What should be emphasized is the pretentious sweep of Mill's reformist ambitions and their separation from any higher allegiance or recognition of limits. Mill, like the Grand Inquisitor, will correct God's work. He, unlike the inept god of his imagination, is motivated solely by the universal (temporal) good of Humanity. He will enable "the mass of mankind" to realize the end that the bungler god of possibly divided purposes failed to secure (Util, 414). Mill's eviscerated god will allow Mill to become like god. He will make new men of a better and less selfish nature, and he will provide the goodness and justice this disordered world so sorely lacks. The self-aggrandizement implicit in such ambitions would be merely pathetic if we heirs to the twentieth century had not witnessed the consequences of the attempt to achieve self-transcendence in the manner Mill recommends. Governments controlled by communist and other cadres of self-sacrificing benefactors of Humanity murdered a hundred million of their citize ns in the past century, fueled by a drive similar to that which impelled Mill--the drive to order and perfect a reality experienced as in radical need of emendation. We have had a good hard look at the reality of the humanitarian heaven on earth, whether manifested as the Communist Paradise, the Social Gospel's Kingdom of God, or the "universal happiness" achieved through modem-liberal socialization.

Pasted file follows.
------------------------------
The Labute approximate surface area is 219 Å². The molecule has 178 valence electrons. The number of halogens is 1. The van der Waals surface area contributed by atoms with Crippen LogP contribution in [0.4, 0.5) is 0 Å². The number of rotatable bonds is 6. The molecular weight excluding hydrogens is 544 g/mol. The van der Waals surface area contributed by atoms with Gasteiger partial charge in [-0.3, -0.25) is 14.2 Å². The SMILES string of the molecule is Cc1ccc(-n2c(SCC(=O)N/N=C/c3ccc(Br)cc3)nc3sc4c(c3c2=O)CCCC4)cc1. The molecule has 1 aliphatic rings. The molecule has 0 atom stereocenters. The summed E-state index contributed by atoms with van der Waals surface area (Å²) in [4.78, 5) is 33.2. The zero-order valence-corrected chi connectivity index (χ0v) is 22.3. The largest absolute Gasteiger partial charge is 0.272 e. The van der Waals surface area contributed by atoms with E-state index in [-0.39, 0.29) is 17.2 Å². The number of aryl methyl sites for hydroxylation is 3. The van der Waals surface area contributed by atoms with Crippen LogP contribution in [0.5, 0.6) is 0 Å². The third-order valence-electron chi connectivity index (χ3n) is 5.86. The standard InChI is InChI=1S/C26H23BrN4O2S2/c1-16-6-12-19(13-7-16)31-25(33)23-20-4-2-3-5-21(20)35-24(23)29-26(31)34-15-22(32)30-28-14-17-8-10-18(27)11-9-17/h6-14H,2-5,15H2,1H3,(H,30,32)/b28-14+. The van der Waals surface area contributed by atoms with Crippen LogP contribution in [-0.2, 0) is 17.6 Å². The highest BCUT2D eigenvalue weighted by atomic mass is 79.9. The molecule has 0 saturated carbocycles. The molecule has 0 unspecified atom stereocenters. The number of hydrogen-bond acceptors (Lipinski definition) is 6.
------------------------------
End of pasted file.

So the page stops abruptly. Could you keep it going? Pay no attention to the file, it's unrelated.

Bruce Mazlish has perceptively characterized James Mill as the prototype of the modern "revolutionary ascetic." (37) His son fit the pattern of the communist or socialist "true believer" in many critical respects. (38) Mill's new god, as said, was the same sort of god, created by a similar combination of disoriented spiritual or pseudo-religious aspirations masking an unacknowledged will-to-power, that failed so many others who sought their salvation in an intramundane socialism divorced from any transcendent allegiance. Mill, like such socialists, sought collective salvation through the perfection of what he took to be the very imperfect creation that is the actual world. Having rejected the possibility of fulfillment beyond the world of time and space, perfection must be achieved in this existence. Mill, unable to find lasting happiness in his present life, would project all his dreams and hopes into the Promised Land of the Future. Nor could he take any pleasure in the actual human beings he encountered in his concrete life. As we have said,"man" was always something of an abstraction for Mill; the only men he could love were the ideal men of the future to whom he clung in his imagination. The thought that he was helping to "make" such men enabled him to endure the distasteful imperfection of actual human beings and actual life. "Oh, for something better!" was how he himself characterized his life-long yearning. (39) To endure the miserable reality of the existing state of mankind and society Mill consoled himself with the dream of his special mission: his (self-) appointed task to "improve" other human beings and to establish the means by which Humanity would advance toward the "hoped-for heaven."